It is perhaps the moderate politician and president of PLO, Abu Mazen, who has most accurately anticipated the bloody future: In his interview for the Israeli newspaper "Maariv" he called Israel not to give occasion to the militants to take the initiative and to stop any kind of interference of Israel into the process of selecting the Palestinian president, for this would represent the motive for the militants to accuse the future president of high treason. The first positive sign from Israel has been the report of the national security council proposing the plan of unilateral withdrawal from Gaza in co-ordination with the Palestinian moderate leadership.
A few days after this interview, the popular radical leader of the Al-Aqsa Brigade, Marwan Al-Barguthi, who is imprisoned with five life sentences, announced his candidature for the Palestinian president. This was followed by a rather disputable statement by the Israel's Minister of the Interior, Avraham Boraz, that Israel may under certain conditions grant amnesty to Al-Barguthi. As a possible precedent Boraz mentioned the exchange of prisoners with Hezbolah and the movement of Ahmad Jebreel.
The experts in the Middle East processes and some analysts nevertheless believe that Marwan Al-Barguth is not a political prisoner and that he was sentenced on the basis of evidence charging him with numerous suicidal attacks in Israel. Boraz's statement therefore represents direct interference in the Palestinian interior affairs and open support to the militants to take over the power in the democratic way which can only lead to increased violence.
The IFIMES International Institute believes that the solution to the present situation would be to establish a (Palestinian) core negotiating team which would immediately start the negotiations with Israel. The team would gain support at the referendum which could be carried out together with the presidential elections. The negotiating team must state realistic demands such as the return of the 1948 refugees, the borders of the future Palestinian state and the solution of the final status of Jerusalem.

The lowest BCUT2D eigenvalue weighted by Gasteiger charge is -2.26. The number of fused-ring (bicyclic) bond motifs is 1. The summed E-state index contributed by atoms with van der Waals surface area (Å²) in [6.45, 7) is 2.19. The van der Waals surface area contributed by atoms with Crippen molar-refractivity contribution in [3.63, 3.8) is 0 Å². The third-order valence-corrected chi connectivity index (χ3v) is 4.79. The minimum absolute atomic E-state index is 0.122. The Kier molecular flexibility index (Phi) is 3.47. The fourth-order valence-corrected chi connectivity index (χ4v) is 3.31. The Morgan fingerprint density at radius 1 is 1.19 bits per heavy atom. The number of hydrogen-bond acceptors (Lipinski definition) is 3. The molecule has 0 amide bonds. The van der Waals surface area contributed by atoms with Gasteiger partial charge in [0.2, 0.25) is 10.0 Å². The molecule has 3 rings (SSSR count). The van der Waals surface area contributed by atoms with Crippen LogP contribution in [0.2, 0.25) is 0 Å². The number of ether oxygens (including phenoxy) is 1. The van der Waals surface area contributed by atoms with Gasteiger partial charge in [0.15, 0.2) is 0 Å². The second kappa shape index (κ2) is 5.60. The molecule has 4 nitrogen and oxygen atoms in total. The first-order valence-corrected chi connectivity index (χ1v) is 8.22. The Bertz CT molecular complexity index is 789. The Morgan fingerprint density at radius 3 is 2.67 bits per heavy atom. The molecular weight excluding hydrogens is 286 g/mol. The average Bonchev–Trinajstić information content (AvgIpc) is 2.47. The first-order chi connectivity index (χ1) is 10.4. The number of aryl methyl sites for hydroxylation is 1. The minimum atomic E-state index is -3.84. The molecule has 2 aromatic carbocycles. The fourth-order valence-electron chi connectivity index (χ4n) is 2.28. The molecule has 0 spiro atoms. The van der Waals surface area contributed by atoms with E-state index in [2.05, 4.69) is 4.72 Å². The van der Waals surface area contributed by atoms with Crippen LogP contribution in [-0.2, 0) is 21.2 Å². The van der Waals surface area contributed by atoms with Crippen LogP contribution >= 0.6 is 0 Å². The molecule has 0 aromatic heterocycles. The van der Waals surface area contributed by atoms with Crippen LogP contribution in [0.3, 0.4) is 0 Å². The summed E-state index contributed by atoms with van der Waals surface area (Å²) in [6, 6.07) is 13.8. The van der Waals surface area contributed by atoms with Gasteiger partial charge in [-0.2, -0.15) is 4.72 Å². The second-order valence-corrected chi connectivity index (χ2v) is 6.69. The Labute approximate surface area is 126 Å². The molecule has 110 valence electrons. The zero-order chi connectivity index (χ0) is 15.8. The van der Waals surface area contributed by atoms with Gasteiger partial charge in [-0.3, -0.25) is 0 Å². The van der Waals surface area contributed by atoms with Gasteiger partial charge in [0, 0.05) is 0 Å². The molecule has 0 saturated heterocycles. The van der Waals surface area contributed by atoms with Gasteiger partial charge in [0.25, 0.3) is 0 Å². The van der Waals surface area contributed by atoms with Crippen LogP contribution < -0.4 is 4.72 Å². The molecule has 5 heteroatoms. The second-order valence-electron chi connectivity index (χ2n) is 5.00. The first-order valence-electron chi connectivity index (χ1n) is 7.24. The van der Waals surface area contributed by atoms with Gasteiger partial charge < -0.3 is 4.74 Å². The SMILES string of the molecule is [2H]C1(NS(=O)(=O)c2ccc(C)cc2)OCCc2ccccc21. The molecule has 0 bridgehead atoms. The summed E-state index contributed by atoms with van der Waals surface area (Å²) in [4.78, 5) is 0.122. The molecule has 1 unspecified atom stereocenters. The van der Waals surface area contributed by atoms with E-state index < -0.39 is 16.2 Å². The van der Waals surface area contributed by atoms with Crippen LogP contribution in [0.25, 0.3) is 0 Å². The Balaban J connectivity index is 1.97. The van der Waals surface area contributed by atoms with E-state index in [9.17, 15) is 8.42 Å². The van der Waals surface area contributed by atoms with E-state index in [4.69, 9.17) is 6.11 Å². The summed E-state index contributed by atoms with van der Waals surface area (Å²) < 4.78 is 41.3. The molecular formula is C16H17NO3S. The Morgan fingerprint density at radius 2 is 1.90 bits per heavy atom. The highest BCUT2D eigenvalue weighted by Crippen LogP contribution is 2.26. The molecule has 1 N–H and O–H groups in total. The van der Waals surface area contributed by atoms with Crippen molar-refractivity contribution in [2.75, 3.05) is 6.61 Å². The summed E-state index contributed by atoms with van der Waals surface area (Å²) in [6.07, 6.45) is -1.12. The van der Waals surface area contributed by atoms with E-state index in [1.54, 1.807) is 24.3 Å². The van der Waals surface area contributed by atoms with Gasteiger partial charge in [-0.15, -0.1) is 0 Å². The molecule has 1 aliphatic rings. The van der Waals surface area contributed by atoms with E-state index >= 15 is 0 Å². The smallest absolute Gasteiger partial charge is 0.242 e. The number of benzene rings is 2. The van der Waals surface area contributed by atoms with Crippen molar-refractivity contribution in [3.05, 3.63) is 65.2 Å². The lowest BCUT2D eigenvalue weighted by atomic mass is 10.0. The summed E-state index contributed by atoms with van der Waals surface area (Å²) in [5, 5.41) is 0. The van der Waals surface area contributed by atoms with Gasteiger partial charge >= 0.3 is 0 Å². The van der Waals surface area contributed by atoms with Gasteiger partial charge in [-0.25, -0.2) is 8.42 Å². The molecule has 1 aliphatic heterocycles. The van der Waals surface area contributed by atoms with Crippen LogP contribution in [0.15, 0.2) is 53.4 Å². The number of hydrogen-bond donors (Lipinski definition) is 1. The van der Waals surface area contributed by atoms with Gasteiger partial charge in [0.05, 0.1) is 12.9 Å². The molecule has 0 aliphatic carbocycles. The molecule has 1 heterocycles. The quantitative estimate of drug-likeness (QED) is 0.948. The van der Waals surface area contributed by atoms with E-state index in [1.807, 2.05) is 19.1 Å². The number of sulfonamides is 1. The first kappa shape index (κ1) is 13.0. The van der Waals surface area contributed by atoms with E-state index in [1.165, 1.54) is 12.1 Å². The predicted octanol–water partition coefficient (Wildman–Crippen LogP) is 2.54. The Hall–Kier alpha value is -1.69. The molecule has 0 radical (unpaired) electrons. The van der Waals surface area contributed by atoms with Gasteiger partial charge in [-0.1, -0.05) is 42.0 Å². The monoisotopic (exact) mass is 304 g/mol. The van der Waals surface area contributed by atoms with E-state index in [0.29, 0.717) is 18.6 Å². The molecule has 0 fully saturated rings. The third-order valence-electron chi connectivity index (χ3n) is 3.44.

Arafat's successors should start to examine as soon as possible the financial position of the autonomous authorities. It is known that financial minister Salam Fayadh had only limited access to financial transactions, while Arafat's main financial adviser Mohamed Rasheed had unlimited authorisations without any control of the government and the legislative council (parliament). According to the analysts' estimations Arafat had two to five billion dollars in special accounts! The late Palestinian leader opposed any institutional actions especially in the financial field where enormous confusion has resulted in vast corruption. The period after the Oslo Peace Agreement, especially after the second Intifade in 2000, was marked by lack of transparency and consistency between various institutions, for example between PLO and the government, and by the undefined role of various security organisations.
Co-operation between some Palestinian fractions in the political process: The Islamistic movements have been marginalised and not included in PLO nor in the autonomous government. However, PLO should not underestimate the real importance of those fractions and their influence on the future situation. The participation of 200,000 Palestinians from east Jerusalem at the presidential elections should be obligatory. The voting could be carried out by post as was the case at the 1996 elections. The status of Palestinian voters from east Jerusalem is similar to the status of tens of thousands of American citizens in Israel who vote at American elections.
The Palestinian people should decide about their future on their own without the Arab states trying to exert their influence. The path to the establishment of the Palestinian state is not paved by paroles and posters of the Arab regimes which misuse the Palestinian tragedy to regulate their domestic problems and stifle any call for democracy. The Palestinians are aware that the small Israeli state has defeated all the Arab states thanks to the level of democracy it has achieved, the economic development, equality of citizens before the law, transparency and fight against corruption in which it did not spare even Prime Minister.